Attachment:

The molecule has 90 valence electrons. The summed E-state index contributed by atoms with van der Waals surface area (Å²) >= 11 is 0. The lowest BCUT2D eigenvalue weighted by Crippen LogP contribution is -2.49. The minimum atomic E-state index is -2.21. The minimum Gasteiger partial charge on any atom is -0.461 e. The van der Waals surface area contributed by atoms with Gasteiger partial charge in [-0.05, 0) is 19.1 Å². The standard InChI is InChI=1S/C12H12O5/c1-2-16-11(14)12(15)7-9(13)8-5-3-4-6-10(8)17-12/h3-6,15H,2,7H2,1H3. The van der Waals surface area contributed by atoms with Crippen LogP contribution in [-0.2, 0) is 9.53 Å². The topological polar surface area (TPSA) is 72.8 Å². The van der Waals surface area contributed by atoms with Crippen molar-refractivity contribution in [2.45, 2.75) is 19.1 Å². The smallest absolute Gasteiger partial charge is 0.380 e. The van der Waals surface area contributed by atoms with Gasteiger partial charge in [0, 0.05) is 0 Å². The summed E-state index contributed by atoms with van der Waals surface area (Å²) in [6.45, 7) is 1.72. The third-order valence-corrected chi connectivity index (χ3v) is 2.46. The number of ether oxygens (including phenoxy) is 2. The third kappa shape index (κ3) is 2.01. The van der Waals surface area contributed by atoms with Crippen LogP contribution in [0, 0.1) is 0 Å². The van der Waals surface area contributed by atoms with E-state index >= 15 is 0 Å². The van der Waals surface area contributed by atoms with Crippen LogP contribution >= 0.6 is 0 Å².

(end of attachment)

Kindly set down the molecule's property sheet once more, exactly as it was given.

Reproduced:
The molecule has 90 valence electrons. The summed E-state index contributed by atoms with van der Waals surface area (Å²) >= 11 is 0. The lowest BCUT2D eigenvalue weighted by Crippen LogP contribution is -2.49. The minimum atomic E-state index is -2.21. The minimum Gasteiger partial charge on any atom is -0.461 e. The van der Waals surface area contributed by atoms with Gasteiger partial charge in [-0.05, 0) is 19.1 Å². The standard InChI is InChI=1S/C12H12O5/c1-2-16-11(14)12(15)7-9(13)8-5-3-4-6-10(8)17-12/h3-6,15H,2,7H2,1H3. The van der Waals surface area contributed by atoms with Crippen LogP contribution in [-0.2, 0) is 9.53 Å². The topological polar surface area (TPSA) is 72.8 Å². The van der Waals surface area contributed by atoms with Crippen molar-refractivity contribution in [2.45, 2.75) is 19.1 Å². The smallest absolute Gasteiger partial charge is 0.380 e. The van der Waals surface area contributed by atoms with Gasteiger partial charge in [0, 0.05) is 0 Å². The summed E-state index contributed by atoms with van der Waals surface area (Å²) in [6.45, 7) is 1.72. The third-order valence-corrected chi connectivity index (χ3v) is 2.46. The number of ether oxygens (including phenoxy) is 2. The third kappa shape index (κ3) is 2.01. The van der Waals surface area contributed by atoms with Crippen LogP contribution in [0, 0.1) is 0 Å². The van der Waals surface area contributed by atoms with E-state index >= 15 is 0 Å². The van der Waals surface area contributed by atoms with Crippen LogP contribution >= 0.6 is 0 Å².